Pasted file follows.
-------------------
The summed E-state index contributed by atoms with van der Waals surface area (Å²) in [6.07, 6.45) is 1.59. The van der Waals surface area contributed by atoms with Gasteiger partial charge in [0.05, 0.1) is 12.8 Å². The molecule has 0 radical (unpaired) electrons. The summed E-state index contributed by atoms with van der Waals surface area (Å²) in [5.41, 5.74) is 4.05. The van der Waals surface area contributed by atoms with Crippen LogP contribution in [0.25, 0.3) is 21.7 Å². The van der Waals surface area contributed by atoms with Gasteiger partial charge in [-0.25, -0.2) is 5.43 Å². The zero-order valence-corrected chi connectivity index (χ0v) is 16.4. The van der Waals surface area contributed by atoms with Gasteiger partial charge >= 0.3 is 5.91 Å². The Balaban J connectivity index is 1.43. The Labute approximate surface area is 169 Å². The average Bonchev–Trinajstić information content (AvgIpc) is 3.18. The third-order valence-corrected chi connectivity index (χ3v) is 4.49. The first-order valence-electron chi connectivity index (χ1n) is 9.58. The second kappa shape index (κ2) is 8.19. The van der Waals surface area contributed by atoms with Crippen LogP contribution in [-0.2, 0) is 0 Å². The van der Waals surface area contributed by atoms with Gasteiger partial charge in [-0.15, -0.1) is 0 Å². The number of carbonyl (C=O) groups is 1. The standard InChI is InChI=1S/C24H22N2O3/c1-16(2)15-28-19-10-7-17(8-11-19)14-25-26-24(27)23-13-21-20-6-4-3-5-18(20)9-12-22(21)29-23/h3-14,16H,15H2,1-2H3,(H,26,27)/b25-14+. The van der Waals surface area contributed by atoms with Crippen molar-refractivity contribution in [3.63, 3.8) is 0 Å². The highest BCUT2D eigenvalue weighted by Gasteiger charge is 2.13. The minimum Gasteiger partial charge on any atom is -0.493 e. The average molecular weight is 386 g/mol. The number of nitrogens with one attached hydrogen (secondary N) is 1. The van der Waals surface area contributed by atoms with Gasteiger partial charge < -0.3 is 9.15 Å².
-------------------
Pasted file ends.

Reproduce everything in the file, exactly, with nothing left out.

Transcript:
The summed E-state index contributed by atoms with van der Waals surface area (Å²) in [6.07, 6.45) is 1.59. The van der Waals surface area contributed by atoms with Gasteiger partial charge in [0.05, 0.1) is 12.8 Å². The molecule has 0 radical (unpaired) electrons. The summed E-state index contributed by atoms with van der Waals surface area (Å²) in [5.41, 5.74) is 4.05. The van der Waals surface area contributed by atoms with Crippen LogP contribution in [0.25, 0.3) is 21.7 Å². The van der Waals surface area contributed by atoms with Gasteiger partial charge in [-0.25, -0.2) is 5.43 Å². The zero-order valence-corrected chi connectivity index (χ0v) is 16.4. The van der Waals surface area contributed by atoms with Gasteiger partial charge >= 0.3 is 5.91 Å². The Balaban J connectivity index is 1.43. The Labute approximate surface area is 169 Å². The average Bonchev–Trinajstić information content (AvgIpc) is 3.18. The third-order valence-corrected chi connectivity index (χ3v) is 4.49. The first-order valence-electron chi connectivity index (χ1n) is 9.58. The second kappa shape index (κ2) is 8.19. The van der Waals surface area contributed by atoms with Crippen LogP contribution in [-0.2, 0) is 0 Å². The van der Waals surface area contributed by atoms with Gasteiger partial charge in [-0.15, -0.1) is 0 Å². The number of carbonyl (C=O) groups is 1. The standard InChI is InChI=1S/C24H22N2O3/c1-16(2)15-28-19-10-7-17(8-11-19)14-25-26-24(27)23-13-21-20-6-4-3-5-18(20)9-12-22(21)29-23/h3-14,16H,15H2,1-2H3,(H,26,27)/b25-14+. The van der Waals surface area contributed by atoms with Crippen molar-refractivity contribution in [3.63, 3.8) is 0 Å². The highest BCUT2D eigenvalue weighted by Gasteiger charge is 2.13. The minimum Gasteiger partial charge on any atom is -0.493 e. The average molecular weight is 386 g/mol. The number of nitrogens with one attached hydrogen (secondary N) is 1. The van der Waals surface area contributed by atoms with Gasteiger partial charge < -0.3 is 9.15 Å².